Nicola Sturgeon has accused Theresa May of a "dereliction of duty" in failing to disclose the full economic impact of Brexit.
Scotland’s first minister made the criticism as the Scottish Government prepares to publish its own analysis of Britain’s withdrawal from the European Union.
Sturgeon said the research will detail how remaining in the European single market and the customs union would be the least damaging option for the UK economy.
The document comes as opposition parties ratchet up their campaign to prevent a hard Brexit, with Jeremy Corbyn coming under increasing pressure to get on board.
May’s Government has said it will seek to take Britain out of the single market and pursue a bespoke trade deal with the EU.
However the Scottish Government's study, to be unveiled in Edinburgh on Monday, will detail the impact of three different Brexit outcomes on GDP, trade and immigration: staying in the single market and customs union; a preferential trade agreement; or reverting to World Trade Organisation terms.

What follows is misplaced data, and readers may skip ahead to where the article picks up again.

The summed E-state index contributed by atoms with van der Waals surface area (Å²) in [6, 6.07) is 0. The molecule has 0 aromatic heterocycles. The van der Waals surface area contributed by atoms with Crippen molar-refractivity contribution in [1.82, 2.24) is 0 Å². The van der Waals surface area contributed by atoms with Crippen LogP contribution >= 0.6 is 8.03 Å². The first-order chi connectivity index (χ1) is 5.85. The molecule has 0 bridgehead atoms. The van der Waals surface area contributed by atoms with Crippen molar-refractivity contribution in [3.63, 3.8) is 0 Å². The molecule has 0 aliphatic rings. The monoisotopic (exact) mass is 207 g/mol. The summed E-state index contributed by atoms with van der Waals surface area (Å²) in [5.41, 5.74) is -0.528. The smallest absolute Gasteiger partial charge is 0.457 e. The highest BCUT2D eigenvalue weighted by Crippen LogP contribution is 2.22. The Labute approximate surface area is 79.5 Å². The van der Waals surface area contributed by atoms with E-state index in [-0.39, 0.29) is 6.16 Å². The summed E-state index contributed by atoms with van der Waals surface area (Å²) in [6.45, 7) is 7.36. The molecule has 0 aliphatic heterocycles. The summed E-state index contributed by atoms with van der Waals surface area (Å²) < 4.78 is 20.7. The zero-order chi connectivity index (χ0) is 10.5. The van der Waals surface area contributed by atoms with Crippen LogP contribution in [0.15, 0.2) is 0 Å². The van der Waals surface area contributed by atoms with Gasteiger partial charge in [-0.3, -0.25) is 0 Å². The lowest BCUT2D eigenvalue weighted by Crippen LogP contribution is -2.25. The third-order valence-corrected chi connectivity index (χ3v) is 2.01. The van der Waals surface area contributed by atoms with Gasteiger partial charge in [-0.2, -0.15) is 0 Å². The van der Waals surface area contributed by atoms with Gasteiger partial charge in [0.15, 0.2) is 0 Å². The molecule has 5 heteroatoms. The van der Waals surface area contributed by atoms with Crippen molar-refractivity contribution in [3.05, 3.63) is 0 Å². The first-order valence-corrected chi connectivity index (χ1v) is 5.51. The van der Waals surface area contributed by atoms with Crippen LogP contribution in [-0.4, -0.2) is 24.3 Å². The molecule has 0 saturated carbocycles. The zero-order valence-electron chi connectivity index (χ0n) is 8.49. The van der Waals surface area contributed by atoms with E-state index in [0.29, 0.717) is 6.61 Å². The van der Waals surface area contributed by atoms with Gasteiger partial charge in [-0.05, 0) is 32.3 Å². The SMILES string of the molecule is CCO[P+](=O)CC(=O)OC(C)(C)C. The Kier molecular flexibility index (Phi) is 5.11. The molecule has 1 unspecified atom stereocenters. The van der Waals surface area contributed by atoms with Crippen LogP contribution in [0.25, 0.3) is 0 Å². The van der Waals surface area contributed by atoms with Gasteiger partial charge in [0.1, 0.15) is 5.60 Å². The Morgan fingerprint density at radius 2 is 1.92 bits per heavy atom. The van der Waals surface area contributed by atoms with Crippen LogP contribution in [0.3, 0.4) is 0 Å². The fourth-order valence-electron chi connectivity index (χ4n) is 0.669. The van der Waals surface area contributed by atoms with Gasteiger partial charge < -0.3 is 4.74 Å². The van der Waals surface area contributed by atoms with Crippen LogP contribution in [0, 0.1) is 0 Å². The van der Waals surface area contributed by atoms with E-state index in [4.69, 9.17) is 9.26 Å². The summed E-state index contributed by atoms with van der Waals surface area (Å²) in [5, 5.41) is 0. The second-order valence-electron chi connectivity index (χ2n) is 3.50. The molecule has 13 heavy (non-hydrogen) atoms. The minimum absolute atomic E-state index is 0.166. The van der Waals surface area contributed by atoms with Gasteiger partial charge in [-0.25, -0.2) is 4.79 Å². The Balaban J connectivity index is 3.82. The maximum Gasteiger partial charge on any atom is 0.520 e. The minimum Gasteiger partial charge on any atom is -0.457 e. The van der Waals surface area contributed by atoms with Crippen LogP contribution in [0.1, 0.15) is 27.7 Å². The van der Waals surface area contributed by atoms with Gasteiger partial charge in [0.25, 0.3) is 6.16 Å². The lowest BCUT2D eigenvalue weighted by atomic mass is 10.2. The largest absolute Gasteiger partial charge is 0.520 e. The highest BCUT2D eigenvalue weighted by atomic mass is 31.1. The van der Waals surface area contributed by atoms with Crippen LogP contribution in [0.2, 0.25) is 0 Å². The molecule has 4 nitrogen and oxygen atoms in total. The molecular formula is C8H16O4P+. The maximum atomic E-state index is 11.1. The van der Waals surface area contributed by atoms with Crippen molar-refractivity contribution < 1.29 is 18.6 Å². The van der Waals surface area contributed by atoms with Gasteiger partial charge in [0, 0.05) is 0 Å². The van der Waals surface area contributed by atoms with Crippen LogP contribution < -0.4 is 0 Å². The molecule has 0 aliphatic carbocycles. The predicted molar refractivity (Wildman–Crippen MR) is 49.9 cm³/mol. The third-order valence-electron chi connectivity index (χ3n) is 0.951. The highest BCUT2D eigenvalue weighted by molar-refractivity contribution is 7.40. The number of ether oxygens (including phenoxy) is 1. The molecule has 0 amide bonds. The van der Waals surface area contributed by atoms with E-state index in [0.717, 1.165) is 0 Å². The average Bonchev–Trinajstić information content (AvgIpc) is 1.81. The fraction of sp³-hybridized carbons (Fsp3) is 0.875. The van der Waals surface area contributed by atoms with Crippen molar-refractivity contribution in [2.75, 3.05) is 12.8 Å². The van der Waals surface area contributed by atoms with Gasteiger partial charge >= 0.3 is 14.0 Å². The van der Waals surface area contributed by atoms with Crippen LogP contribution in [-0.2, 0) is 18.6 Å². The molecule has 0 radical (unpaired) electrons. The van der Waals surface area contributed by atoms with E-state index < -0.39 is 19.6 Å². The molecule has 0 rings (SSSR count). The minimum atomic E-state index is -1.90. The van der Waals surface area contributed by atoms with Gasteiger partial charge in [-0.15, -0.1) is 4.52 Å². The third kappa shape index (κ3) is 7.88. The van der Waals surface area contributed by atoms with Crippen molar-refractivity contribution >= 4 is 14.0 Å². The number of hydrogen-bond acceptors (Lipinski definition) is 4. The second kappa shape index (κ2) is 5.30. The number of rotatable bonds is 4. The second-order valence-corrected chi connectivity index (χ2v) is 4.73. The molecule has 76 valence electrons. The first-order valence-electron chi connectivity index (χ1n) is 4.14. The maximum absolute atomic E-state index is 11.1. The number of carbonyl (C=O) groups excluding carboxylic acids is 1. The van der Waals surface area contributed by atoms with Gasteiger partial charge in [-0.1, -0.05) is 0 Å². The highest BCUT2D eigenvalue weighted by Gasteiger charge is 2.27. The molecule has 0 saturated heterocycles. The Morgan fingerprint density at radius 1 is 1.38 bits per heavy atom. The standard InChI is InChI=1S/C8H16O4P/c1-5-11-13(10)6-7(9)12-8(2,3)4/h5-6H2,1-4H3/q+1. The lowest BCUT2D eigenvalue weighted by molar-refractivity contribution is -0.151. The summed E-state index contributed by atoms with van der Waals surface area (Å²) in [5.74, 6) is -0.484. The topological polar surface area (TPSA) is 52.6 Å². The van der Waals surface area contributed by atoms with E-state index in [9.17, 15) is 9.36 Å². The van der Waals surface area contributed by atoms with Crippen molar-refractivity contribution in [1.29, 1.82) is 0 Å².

David Davis told MPs last month that the UK Government had not carried out any impact assessments of leaving the EU on the UK economy.
The Brexit secretary said "sectoral analysis" of different industries had been drawn up, but not a "forecast" of what would happen after Brexit.
Sturgeon said: "More than 18 months on from the Brexit vote, it beggars belief that the UK Government is not only still unable to say what kind of relationship it wants with the EU, but has also failed to produce any meaningful economic assessment of the different possibilities."
She added: "It will be a fundamental dereliction of duty as Prime Minister if Theresa May continues to pursue her red lines without providing information on their impact, and publicly discussing the options available.
"Of course, there is no alternative arrangement that can deliver the jobs, people and economic benefit that come from remaining members of the European Union but if the UK continues down the path of leaving the EU, it is the Prime Minister's duty to do as little harm as possible to the economy.
"The Scottish Government is absolutely clear that, if the UK is indeed leaving the EU, then it must stay within the single market and customs union to prevent needless job losses and cuts in living standards."
A UK Government spokeswoman said: ''We are seeking a deal that works for the whole of the UK, that delivers on the result of the EU referendum.
''Rather than trying to undermine the result of a democratic referendum, we urge the Scottish Government to work with us to ensure, as we leave the EU, we protect the UK's vital internal market."